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Armageddon - What Gravity?
Even though there is no gravity on the asteriod, when all the steel beams fall off the vehicle, they fall to the ground just like on earth, not in space!
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Just need to watch the screen
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Anonymous on 03-28-2000
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MemoryLapse writes:
During their training, the instructors tell them that there will be gravity on the asteroid. All objects have a gravitational pull even you and I. Gravity is the force of attraction between two bodies. It doesn't matter if it is an orange and an apple or your body and the Earth. If the apple and the orange were in space, they would eventually move towards each other...the only reason you don't see this happen here on Earth is because the Earth's gravity overcomes the gravity of the two pieces of fruit because of it's much greater mass. Hence, the asteroid does have a gravitational field, just not as strong as on Earth.
17 of 19 people found this comment helpful. Did you? Yes
KINGSkalar writes:
the gravitational pull of an object like an asteroid or comet is EXTREMELY small. For instance, Ceres, the largest asteroid, has a diameter of over 500 miles and a gravitational pull of 0.03 of earth. Compared to Earth's Diameter of nearly 8,000 miles. On earth, an object dropped from a height of 10 feet takes 0.3 seconds to fall to earth. on Ceres, it would take over 10 seconds for it to hit the ground. and thats the LARGEST Asteroid, all the others take considerably longer. Likewise for a comet. The Gravity would be small that if you decided to do a high jump.. you could literally go into orbit, or leave the comet altogether. Of course I bet the explanation in the movie is that its supposed to be a special comet that defies gravitational law and the properties of solar system objects, which gives them a nice cheap way to continue making the movie here on good ol' terra firma where there's a bunch of gravity. Besides, if they did all that other stuff, the producers might have to learn something.
10 of 12 people found this comment helpful. Did you? Yes
GrandslamMatt writes:
First, I'm gonna reply to the machine gun comment mentioned above. If you watch the director's commentary on the criterion collection version of the dvd, Jerry Bruckheimer tells you that there was a scene cut out of the final cut that explained why there were machine guns on the armadillo. I believe it was in case rocks or debris came flying at them, but I can't remember. And second, I thought the movie had a wonderful back story and one more thing. IT'S JUST A MOVIE! Sometimes you have to bend things around a bit so that the story goes the direction it needs to in order to interest the audience. I mean c'mon, what kind of movie would it have been if Ben Affleck (A.J.) would have been killed when Bruce Willis shot at him....or even when "MIR" exploded? Give me a break and try to recognize a good film when you see it.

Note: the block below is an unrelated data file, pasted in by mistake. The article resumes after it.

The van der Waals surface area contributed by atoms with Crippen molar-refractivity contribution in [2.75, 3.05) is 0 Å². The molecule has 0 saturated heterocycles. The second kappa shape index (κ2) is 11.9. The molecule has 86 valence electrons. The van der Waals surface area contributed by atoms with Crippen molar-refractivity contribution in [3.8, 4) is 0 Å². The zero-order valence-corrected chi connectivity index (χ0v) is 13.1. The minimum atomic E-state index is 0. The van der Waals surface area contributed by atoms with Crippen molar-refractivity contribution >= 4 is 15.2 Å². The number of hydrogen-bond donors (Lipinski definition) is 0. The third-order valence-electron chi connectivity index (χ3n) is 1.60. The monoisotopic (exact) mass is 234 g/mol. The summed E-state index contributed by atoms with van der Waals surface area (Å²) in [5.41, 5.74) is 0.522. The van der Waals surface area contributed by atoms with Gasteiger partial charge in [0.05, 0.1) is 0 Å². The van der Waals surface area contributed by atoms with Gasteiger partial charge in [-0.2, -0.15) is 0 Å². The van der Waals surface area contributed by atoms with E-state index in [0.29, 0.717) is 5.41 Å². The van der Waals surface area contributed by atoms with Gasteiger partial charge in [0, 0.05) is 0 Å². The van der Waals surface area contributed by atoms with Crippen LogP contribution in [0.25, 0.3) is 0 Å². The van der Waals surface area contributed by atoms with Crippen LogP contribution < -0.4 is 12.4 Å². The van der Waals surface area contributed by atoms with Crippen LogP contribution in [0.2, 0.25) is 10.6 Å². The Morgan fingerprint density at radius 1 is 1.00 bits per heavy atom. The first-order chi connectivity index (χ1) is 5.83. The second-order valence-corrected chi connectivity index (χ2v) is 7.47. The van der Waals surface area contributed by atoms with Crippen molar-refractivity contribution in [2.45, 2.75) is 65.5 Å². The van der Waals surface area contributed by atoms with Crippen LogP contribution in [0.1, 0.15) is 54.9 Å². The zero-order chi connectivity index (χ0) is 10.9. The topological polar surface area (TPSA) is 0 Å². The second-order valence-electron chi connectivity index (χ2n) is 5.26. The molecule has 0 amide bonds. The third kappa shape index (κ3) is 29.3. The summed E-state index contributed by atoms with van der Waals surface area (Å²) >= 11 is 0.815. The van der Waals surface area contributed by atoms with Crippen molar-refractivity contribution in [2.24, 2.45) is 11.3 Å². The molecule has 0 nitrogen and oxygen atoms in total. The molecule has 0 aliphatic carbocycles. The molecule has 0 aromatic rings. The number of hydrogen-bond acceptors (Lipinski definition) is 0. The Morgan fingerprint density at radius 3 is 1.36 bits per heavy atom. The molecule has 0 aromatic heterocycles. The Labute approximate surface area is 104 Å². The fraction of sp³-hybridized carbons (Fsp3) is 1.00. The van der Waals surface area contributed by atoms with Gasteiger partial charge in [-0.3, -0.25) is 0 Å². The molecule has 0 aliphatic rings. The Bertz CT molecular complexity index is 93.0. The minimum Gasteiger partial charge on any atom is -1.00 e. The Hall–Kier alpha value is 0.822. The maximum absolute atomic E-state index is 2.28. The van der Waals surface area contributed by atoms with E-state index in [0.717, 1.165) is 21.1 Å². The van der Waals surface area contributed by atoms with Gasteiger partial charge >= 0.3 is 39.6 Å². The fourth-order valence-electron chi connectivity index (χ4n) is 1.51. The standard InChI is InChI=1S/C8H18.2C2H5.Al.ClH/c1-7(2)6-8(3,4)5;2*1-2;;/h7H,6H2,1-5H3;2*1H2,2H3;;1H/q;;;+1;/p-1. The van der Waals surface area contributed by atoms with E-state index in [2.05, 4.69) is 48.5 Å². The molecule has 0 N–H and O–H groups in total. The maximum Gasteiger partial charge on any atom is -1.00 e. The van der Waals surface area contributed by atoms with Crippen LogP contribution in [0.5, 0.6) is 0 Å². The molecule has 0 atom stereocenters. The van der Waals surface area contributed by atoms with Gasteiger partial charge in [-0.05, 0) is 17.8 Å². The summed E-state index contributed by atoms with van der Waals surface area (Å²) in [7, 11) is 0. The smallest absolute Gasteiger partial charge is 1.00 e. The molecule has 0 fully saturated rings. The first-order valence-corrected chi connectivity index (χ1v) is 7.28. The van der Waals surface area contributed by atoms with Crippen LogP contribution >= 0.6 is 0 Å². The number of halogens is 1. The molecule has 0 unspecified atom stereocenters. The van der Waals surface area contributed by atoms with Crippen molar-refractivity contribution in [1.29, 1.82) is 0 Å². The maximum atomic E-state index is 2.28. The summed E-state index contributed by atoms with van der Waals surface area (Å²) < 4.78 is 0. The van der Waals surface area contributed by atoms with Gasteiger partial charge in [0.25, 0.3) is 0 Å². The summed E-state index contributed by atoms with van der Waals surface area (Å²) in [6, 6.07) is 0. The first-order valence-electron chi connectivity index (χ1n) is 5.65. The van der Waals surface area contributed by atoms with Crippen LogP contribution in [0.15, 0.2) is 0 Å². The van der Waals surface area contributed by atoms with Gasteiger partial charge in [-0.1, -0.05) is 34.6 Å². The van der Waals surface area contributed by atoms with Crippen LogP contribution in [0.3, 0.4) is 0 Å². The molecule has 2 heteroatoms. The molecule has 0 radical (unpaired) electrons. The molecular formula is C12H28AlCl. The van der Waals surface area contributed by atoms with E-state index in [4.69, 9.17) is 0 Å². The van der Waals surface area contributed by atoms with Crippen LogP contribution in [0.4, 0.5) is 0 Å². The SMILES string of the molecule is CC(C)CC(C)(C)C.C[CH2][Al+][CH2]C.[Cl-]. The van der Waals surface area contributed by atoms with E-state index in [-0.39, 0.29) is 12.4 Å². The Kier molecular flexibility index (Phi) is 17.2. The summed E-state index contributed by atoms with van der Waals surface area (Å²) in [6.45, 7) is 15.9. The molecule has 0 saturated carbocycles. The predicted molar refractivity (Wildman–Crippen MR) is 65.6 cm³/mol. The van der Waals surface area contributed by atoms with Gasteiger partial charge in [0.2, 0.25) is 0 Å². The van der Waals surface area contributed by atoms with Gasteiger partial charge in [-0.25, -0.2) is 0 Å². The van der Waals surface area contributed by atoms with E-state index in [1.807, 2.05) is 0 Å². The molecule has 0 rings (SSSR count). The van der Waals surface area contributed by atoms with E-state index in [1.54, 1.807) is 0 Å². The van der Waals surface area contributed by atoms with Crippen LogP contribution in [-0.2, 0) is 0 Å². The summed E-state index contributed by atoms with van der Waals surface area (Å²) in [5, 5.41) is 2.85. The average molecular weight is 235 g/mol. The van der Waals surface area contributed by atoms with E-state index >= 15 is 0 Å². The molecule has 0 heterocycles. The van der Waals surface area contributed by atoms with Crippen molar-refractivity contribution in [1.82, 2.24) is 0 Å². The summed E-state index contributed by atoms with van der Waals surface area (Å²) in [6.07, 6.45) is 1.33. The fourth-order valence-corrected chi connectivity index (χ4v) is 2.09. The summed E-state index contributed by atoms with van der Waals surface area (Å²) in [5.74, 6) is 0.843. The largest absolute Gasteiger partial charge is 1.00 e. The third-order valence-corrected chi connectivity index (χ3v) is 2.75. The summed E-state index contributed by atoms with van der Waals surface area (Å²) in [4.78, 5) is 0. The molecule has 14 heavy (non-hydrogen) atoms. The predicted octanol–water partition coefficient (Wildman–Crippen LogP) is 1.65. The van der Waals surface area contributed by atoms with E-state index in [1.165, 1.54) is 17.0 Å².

10 of 15 people found this comment helpful. Did you? Yes
Zanthor writes:
"Petty Impossibilities"? When you spend $140 million on a movie you should at least try to get things right.
8 of 13 people found this comment helpful. Did you? Yes
rocketman1287 writes:
Actually the size of the asteroid has nothing to do with gravity...It's the density. The greater the density the greater the gravitational pull. So if the asteroid was very dense, then it could have enough gravity to make things fall.
4 of 6 people found this comment helpful. Did you? Yes
nitpick.spoiler writes:
Bravo!!!! I agree with Grandslam. Let the petty impossibilities go.
6 of 11 people found this comment helpful. Did you? Yes
Capman writes:
Everyone is way off track here. Let's go back to memorylapses' first comment. Every object has a gravitational pull. Even a pencil has a gravitational pull. Surely a comet several miles in diameter would have a gravitational force to pull objects back to it even several meters off its surface. And second of all people, It's a Movie!!! If you want technical realism in what you watch, maybe you should be watching re-runs of lost in space. LOL.
3 of 6 people found this comment helpful. Did you? Yes
Jim writes:
Actually, a masses gravitational force does have to do with size, but, yes, it also has to do with density. Every atom has a certain attractive force. The computer that I'm sitting at right now is attracting me, also the keyboard, mouse, etc. The men's spacesuits make them more attracted to the meteor. Then again, there were also huge mountains of razor-sharp rock all around them, so they would cancel out a lot of the suits' attractions to the meteor. Oh well, movie-makers slip up once in a while. What does it matter?
0 of 1 people found this comment helpful. Did you? Yes
riot writes:
There is gravity on the shuttles also, when there shouldn't be.
3 of 9 people found this comment helpful. Did you? Yes

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